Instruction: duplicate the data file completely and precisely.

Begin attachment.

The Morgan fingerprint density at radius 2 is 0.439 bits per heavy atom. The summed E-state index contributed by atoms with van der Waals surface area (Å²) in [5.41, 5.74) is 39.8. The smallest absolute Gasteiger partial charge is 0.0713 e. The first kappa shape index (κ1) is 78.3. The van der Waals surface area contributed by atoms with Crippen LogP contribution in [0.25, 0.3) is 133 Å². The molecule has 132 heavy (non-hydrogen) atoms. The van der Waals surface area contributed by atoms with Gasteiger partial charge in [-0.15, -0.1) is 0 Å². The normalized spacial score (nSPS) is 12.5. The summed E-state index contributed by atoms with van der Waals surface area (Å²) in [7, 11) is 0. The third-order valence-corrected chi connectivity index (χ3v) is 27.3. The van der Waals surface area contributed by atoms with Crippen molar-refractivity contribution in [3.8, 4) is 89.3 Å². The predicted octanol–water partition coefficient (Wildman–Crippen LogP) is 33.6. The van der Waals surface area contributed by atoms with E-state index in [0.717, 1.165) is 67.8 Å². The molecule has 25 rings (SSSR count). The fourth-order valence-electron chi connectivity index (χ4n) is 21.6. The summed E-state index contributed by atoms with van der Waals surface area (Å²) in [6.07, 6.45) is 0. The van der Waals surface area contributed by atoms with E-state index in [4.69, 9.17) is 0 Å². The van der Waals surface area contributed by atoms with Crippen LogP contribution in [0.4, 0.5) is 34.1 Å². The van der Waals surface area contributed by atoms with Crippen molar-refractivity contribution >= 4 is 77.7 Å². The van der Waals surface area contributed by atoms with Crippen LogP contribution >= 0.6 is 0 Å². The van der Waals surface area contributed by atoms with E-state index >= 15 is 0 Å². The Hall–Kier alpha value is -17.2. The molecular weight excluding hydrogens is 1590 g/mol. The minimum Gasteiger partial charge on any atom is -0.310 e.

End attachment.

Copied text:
The Morgan fingerprint density at radius 2 is 0.439 bits per heavy atom. The summed E-state index contributed by atoms with van der Waals surface area (Å²) in [5.41, 5.74) is 39.8. The smallest absolute Gasteiger partial charge is 0.0713 e. The first kappa shape index (κ1) is 78.3. The van der Waals surface area contributed by atoms with Crippen LogP contribution in [0.25, 0.3) is 133 Å². The molecule has 132 heavy (non-hydrogen) atoms. The van der Waals surface area contributed by atoms with Gasteiger partial charge in [-0.15, -0.1) is 0 Å². The normalized spacial score (nSPS) is 12.5. The summed E-state index contributed by atoms with van der Waals surface area (Å²) in [7, 11) is 0. The third-order valence-corrected chi connectivity index (χ3v) is 27.3. The van der Waals surface area contributed by atoms with Crippen molar-refractivity contribution in [3.8, 4) is 89.3 Å². The predicted octanol–water partition coefficient (Wildman–Crippen LogP) is 33.6. The van der Waals surface area contributed by atoms with E-state index in [0.717, 1.165) is 67.8 Å². The molecule has 25 rings (SSSR count). The fourth-order valence-electron chi connectivity index (χ4n) is 21.6. The summed E-state index contributed by atoms with van der Waals surface area (Å²) in [6.07, 6.45) is 0. The van der Waals surface area contributed by atoms with E-state index in [4.69, 9.17) is 0 Å². The van der Waals surface area contributed by atoms with Crippen LogP contribution in [0.4, 0.5) is 34.1 Å². The van der Waals surface area contributed by atoms with Crippen molar-refractivity contribution >= 4 is 77.7 Å². The van der Waals surface area contributed by atoms with Crippen LogP contribution >= 0.6 is 0 Å². The van der Waals surface area contributed by atoms with E-state index >= 15 is 0 Å². The Hall–Kier alpha value is -17.2. The molecular weight excluding hydrogens is 1590 g/mol. The minimum Gasteiger partial charge on any atom is -0.310 e.